Aplysia parvula (Guilding in Morch, 1863)
Aplysia parvula by Enric MadrenasTaxonomy
Class: Gastropoda Cuvier, 1797
Subclass: Heterobranchia J.E. Gray, 1840
Clade: Euthyneura Spengel, 1881
Clade: Euopisthobranchia Jörger et al., 2010
Clade: Aplysiomorpha Pelseneer, 1906
Superfamily: Aplysioidea Lamarck, 1809
Family: Aplysiidae Lamarck, 1809
Genus: Aplysia Linnaeus, 1767
Species: Aplysia parvula Guilding in Mørch, 1863
- Aplysia allochroa Bergh, 1908
- Aplysia anguilla Sowerby G.B. II, 1869
- Aplysia atromarginata Bergh, 1905
- Aplysia australiana Clessin, 1899
- Aplysia concava G.B. Sowerby I, 1833
- Aplysia intermedia Farran, 1905
- Aplysia japonica Sowerby G.B. II, 1869
- Aplysia lobata Bergh, 1908
- Aplysia norfolkensis G. B. Sowerby II, 1869
- Aplysiopsis juanina Bergh, 1898
- Syphonota elongata Pease, 1860
Mediterranean specimens of this species usually have a size of about 20 mm, although a maximum length of 60 mm is quoted in the literature. The general colour of the body is reddish brown or greenish-brown due to a thick brown lattice defining pink or green polygonal areas with an irregular white spot inside. They also tend to have some white spots formed by clusters of white spots scattered over the head, neck, behind the base of the rhinophores, sides of the body and parapodia. The head, as in all species of the genus is very well developed, with a long neck that joins the body; cephalic tentacles are wound in longitudinal direction and its top is usually black, the rhinophores are auriculate, short and thin, with a black pointed end. In front of and slightly outside of the base of the rhinophores the eyes can be located inside of a slightly protruding whitish circular area. On the right side of the body there is a spermal groove that goes from the mantle cavity to near the base of the rhinophore. The parapodia are short and are fused near the tail; the edge of the parapodia is bordered by a wide black band, sometimes interrupted by white spots. The dorsal mantle that covers the viscera is very thin and has a large oval foramen through which the shell can be observed. Under the right edge of the shell some thick black granules corresponding to the purple gland could be observed. The pinkish gill is semitransparent and it is fusioned to the front area of the mantle cavity. The yellowish shell is partially covered by the mantle, spiralled at the apex only while the rest is flattened; is calcified only in the central area, the rest of it being flexible. When evaginated, penis is pink and shaped like a flattened spoon with a basal sheath. The foot is pink but the front and rear ends which are black, may have white granulations on the lateral margins. The tail end is narrow and pointed.
Aplysia parvula is a species that is widely distributed throughout the upper infralittoral floor and has occasionally been cited in circalittoral bottoms. It is generally found associated with different red algae as Sphaerococcus coronopifolius, Laurencia obtusa and Delisea pulchra, as it feeds on them, and acquires its colour. In the absence of red algae it can also feed on green algae, in that case specimens use to be of greenish tones. It may accumulate secondary metabolites, of the type of furanones, from the red algae it feeds on, it is cited to be occasionally predated by certain species of pycnogonids and nemerteans in the Pacific Ocean. As in other opisthobranchs, A.parvula is hermaphrodite and, as happens with the other species of the genus, several specimens (4-5) mate together, copulating in chains: the individual in front of the chain receives sperm from the next, thereby acting as a female, intermediate specimens of the chain give sperm to the speciment in front of them while receiving sperm from the animal on their back, acting both as male and female, and last in the chain gives sperm to the animal in front of it, being the only one acting as male. Shortly after mating the fertilized specimens lay their eggs, forming of a very convoluted bead of about 0.6 mm in diameter with numerous pink or reddish eggs of 80-100 microns in diameter.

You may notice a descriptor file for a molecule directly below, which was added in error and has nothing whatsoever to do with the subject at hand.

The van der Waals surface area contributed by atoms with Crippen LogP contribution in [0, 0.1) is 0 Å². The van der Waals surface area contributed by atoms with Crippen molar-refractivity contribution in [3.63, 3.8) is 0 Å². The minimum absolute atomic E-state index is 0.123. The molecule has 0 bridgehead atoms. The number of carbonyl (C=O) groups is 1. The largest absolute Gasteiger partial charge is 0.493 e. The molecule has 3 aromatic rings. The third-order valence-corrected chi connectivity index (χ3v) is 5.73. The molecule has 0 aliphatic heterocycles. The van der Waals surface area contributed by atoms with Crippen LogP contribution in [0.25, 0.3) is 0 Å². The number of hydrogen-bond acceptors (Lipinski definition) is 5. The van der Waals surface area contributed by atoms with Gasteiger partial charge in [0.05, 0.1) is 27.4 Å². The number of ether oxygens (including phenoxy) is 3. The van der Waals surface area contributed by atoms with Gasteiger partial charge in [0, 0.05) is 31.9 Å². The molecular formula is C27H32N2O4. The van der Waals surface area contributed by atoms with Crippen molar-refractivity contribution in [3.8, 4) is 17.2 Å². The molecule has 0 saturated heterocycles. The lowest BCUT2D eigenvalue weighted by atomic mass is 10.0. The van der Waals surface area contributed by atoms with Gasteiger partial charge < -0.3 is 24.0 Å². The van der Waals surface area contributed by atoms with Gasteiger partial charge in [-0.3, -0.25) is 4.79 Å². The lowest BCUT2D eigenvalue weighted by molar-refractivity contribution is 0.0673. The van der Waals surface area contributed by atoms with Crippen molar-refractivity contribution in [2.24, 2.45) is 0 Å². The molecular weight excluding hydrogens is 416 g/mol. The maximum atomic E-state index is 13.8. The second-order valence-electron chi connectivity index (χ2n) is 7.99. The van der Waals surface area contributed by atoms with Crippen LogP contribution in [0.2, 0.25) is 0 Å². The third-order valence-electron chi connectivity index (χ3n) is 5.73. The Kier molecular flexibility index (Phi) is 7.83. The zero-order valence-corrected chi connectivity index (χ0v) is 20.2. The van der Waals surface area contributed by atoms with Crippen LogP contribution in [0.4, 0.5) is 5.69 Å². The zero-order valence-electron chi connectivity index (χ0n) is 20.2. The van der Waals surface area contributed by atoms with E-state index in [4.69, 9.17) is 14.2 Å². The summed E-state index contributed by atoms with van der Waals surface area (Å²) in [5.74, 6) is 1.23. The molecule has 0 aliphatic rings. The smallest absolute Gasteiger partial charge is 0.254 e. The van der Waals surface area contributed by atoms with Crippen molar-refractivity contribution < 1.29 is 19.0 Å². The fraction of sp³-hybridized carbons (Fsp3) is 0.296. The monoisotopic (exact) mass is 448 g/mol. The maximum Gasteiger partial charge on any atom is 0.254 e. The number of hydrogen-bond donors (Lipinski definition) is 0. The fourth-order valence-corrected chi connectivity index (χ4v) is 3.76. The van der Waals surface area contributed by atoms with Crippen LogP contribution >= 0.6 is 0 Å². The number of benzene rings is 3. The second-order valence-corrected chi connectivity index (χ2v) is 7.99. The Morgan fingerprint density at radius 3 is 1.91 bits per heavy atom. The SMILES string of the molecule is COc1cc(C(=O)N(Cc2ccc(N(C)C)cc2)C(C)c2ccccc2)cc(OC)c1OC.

- Aplysia. From the Greek word meaning “dirty”
- Parvula. Latin word meaning “very small”
This species was described in 1863 on the island of St. Thomas in the West Indies and later findings since then have shown that it is a circumtropical distribution species, mostly found between 40°N and 40°S. In the Atlantic it has been located in the intertidal of Brazil, in the Gulf of Mexico, Curaçao, Puerto Rico, Florida coast, the British Isles, in both the Atlantic and Mediterranean shores of the Iberian Peninsula, in the Balearic islands, in the Canary islands, Madeira, Açores, and off coast in South Africa. In the Pacific it has been located in the Gulf of California, Japan, Korea, Hawaii islands, Marshall islands, Indonesia, Australia, New Zealand and the Red Sea. In the Mediterranean it has been found both in the eastern basin (Turkey, Greece, Israel) and the western basin (Malta, Naples, Gulf of Taranto, Ligurian sea, Tangier). It has been postulated that Mediterranean colonization of this species has it origin on a Lessepsian migration through the Suez Canal, a fact that has not yet been demonstrated. In the Catalan coast is is often found living on soft stiped red algae; it has been cited in Cala Sant Antoni and Es Caials (Cadaques), Roses, L’Escala, Illes Medes, Cala Aiguafreda and Cala Aiguablava (Begur), Tossa de Mar and Blanes.
|: OBIS||: OPK|
|: GROC 2010-2011||: VIMAR|
|: Enric Madrenas||: Manuel Ballesteros.|
|: João Pedro Silva||: M@re Nostrum|
|: Bernard Picton||: Other sources|
|: GBIF.ORG||: Marine Regions|
This chart displays the observation probability for Aplysia parvula
based on our own records.
Bibliography based on the works by Steve Long, 2006. Bibliography of Opisthobranchia 1554-2000 and Gary McDonald, 2009. Bibliographia Nudibranchia, with later updates from other resources.